TEENS exposed to junk food adverts are twice as likely to be fat, a study reveals.
And those in the poorest areas are most at risk from the impact of burger, pizza and snack promotions on TV and social media.
Cancer Research UK wants ministers to limit ads before 9pm, and stop outlets opening near schools.
One in three kids is overweight or obese — increasing their risk of developing type 2 diabetes, heart, liver disease and cancer.
Overall those with daily recall of the ads were 120 per cent more likely to be obese than those with minimal exposure, say researchers who polled 3,348 kids aged 11-19.
Jyotsna Vohra, of Cancer Research UK, said: “The eating habits adopted in childhood are more likely to remain into adulthood.
“Curbing exposure to these ads would help reduce obesity.”
David Taylor-Robinson, of the Royal College of Paediatrics, said: “Impressionable youngsters are bombarded with ads.”
URGENT ALERT £12 head lice lotion used on thousands 'can CATCH FIRE causing serious burns'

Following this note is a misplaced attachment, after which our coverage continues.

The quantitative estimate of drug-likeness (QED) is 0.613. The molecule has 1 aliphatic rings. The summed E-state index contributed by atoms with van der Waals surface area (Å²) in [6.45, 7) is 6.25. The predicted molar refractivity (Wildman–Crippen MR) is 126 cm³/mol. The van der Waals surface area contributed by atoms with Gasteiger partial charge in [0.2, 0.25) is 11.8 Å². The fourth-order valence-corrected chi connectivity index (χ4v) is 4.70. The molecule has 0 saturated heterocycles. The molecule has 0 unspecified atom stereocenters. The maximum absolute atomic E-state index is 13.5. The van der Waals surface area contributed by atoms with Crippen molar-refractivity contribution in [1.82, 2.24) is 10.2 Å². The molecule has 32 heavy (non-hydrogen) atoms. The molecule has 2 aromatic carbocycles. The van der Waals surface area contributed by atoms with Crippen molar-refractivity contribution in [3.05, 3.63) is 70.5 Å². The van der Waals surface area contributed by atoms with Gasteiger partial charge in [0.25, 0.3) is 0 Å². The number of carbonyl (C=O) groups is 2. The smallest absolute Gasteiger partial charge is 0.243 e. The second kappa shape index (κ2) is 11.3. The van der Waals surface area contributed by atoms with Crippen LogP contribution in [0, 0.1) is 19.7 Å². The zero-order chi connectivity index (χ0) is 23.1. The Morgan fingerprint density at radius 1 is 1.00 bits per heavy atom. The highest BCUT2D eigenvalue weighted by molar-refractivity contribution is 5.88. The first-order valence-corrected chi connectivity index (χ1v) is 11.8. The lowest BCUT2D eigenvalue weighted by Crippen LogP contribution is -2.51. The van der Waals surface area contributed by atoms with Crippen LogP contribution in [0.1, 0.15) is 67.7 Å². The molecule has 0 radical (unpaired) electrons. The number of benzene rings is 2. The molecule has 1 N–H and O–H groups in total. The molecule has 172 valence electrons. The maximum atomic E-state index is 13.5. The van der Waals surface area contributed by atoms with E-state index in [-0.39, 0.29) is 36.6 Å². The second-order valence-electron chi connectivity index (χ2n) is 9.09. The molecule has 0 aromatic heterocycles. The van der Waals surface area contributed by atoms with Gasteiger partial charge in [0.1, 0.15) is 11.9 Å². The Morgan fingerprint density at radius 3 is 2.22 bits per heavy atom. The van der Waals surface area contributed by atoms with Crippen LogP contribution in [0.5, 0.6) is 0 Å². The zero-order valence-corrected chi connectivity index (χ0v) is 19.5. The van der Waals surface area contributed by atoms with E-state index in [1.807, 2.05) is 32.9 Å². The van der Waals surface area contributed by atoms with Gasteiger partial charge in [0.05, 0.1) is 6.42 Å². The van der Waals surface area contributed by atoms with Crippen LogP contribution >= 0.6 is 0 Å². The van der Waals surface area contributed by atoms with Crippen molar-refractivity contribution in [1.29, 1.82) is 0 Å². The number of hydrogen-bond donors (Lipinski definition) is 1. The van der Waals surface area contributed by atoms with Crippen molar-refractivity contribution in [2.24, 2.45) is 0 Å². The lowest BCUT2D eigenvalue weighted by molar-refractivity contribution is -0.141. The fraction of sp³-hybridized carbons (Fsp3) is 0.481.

LIFE OR DEATH? Why these parents 'begged' for their daughter not to be kept alive
SMOKERS KILL PETS Breathing second-hand smoke increases risk of cancer for your PETS
OP SHOCK Patient's horror as he 'WAKES UP during surgery paralysed and unable to speak'
TEEN TUMOUR SHOCK Budding teen footballer, 17, diagnosed with four inoperable brain tumours
Menopause miracle Game-changing menopause drug 'cuts hot flushes by three quarters' in days
Public Health England wants kids to consume 20 per cent less sugar by 2020.
Chief nutritionist Dr. Alison Tedstone said it would consult on ad restrictions.
Obese man who wears 18XL clothes explains how the weight piled on